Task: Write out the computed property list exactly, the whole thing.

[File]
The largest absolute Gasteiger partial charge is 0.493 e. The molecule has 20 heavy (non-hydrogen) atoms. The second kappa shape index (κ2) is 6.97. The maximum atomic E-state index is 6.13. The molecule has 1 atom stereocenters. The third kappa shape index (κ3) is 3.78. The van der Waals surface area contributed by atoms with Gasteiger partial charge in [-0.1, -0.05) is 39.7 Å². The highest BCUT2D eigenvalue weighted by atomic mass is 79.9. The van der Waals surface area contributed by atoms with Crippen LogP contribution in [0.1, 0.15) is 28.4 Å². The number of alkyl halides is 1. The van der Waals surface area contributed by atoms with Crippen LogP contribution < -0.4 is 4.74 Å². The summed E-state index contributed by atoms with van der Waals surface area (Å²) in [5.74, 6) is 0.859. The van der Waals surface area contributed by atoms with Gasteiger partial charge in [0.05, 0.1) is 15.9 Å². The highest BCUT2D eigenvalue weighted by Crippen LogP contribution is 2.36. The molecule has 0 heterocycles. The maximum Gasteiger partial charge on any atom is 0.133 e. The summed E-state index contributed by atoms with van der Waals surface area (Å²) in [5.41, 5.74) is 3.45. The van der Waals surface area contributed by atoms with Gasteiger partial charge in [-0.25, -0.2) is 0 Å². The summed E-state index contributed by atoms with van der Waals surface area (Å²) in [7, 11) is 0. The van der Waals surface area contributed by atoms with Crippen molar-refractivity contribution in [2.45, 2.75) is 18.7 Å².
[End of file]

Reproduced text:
The largest absolute Gasteiger partial charge is 0.493 e. The molecule has 20 heavy (non-hydrogen) atoms. The second kappa shape index (κ2) is 6.97. The maximum atomic E-state index is 6.13. The molecule has 1 atom stereocenters. The third kappa shape index (κ3) is 3.78. The van der Waals surface area contributed by atoms with Gasteiger partial charge in [-0.1, -0.05) is 39.7 Å². The highest BCUT2D eigenvalue weighted by atomic mass is 79.9. The van der Waals surface area contributed by atoms with Crippen LogP contribution in [0.1, 0.15) is 28.4 Å². The number of alkyl halides is 1. The van der Waals surface area contributed by atoms with Crippen LogP contribution < -0.4 is 4.74 Å². The summed E-state index contributed by atoms with van der Waals surface area (Å²) in [5.74, 6) is 0.859. The van der Waals surface area contributed by atoms with Gasteiger partial charge in [0.05, 0.1) is 15.9 Å². The highest BCUT2D eigenvalue weighted by Crippen LogP contribution is 2.36. The molecule has 0 heterocycles. The maximum Gasteiger partial charge on any atom is 0.133 e. The summed E-state index contributed by atoms with van der Waals surface area (Å²) in [5.41, 5.74) is 3.45. The van der Waals surface area contributed by atoms with Gasteiger partial charge in [-0.25, -0.2) is 0 Å². The summed E-state index contributed by atoms with van der Waals surface area (Å²) in [7, 11) is 0. The van der Waals surface area contributed by atoms with Crippen molar-refractivity contribution in [2.45, 2.75) is 18.7 Å².